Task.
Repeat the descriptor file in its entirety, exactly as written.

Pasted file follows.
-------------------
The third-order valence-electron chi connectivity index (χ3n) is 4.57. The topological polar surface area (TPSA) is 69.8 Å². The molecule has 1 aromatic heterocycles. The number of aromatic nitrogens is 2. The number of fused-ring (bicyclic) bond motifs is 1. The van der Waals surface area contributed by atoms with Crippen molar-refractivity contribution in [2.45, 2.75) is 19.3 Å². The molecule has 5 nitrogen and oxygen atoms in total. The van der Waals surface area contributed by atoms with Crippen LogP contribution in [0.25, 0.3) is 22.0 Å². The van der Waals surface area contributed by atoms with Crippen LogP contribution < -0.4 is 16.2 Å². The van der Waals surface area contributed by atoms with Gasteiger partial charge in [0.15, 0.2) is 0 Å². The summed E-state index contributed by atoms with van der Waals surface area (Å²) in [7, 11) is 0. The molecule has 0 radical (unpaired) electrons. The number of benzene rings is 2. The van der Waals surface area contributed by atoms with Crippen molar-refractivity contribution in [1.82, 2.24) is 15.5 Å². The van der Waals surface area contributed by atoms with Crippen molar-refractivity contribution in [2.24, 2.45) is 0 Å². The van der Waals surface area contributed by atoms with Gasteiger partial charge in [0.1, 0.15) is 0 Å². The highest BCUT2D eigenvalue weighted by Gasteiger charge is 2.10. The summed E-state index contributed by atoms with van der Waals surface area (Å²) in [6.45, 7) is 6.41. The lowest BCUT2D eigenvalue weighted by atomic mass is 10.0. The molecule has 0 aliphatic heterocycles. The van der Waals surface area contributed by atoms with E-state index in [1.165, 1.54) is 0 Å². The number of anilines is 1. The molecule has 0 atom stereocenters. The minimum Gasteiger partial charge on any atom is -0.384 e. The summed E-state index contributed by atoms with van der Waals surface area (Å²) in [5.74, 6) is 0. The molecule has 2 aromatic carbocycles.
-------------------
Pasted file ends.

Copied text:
The third-order valence-electron chi connectivity index (χ3n) is 4.57. The topological polar surface area (TPSA) is 69.8 Å². The molecule has 1 aromatic heterocycles. The number of aromatic nitrogens is 2. The number of fused-ring (bicyclic) bond motifs is 1. The van der Waals surface area contributed by atoms with Crippen molar-refractivity contribution in [2.45, 2.75) is 19.3 Å². The molecule has 5 nitrogen and oxygen atoms in total. The van der Waals surface area contributed by atoms with Crippen LogP contribution in [0.25, 0.3) is 22.0 Å². The van der Waals surface area contributed by atoms with Crippen LogP contribution < -0.4 is 16.2 Å². The van der Waals surface area contributed by atoms with Gasteiger partial charge in [0.15, 0.2) is 0 Å². The summed E-state index contributed by atoms with van der Waals surface area (Å²) in [7, 11) is 0. The molecule has 0 radical (unpaired) electrons. The number of benzene rings is 2. The van der Waals surface area contributed by atoms with Crippen molar-refractivity contribution in [1.82, 2.24) is 15.5 Å². The van der Waals surface area contributed by atoms with Crippen molar-refractivity contribution in [2.24, 2.45) is 0 Å². The van der Waals surface area contributed by atoms with Gasteiger partial charge in [0.1, 0.15) is 0 Å². The highest BCUT2D eigenvalue weighted by Gasteiger charge is 2.10. The summed E-state index contributed by atoms with van der Waals surface area (Å²) in [6.45, 7) is 6.41. The lowest BCUT2D eigenvalue weighted by atomic mass is 10.0. The molecule has 0 aliphatic heterocycles. The van der Waals surface area contributed by atoms with E-state index in [1.165, 1.54) is 0 Å². The number of anilines is 1. The molecule has 0 atom stereocenters. The minimum Gasteiger partial charge on any atom is -0.384 e. The summed E-state index contributed by atoms with van der Waals surface area (Å²) in [5.74, 6) is 0. The molecule has 2 aromatic carbocycles.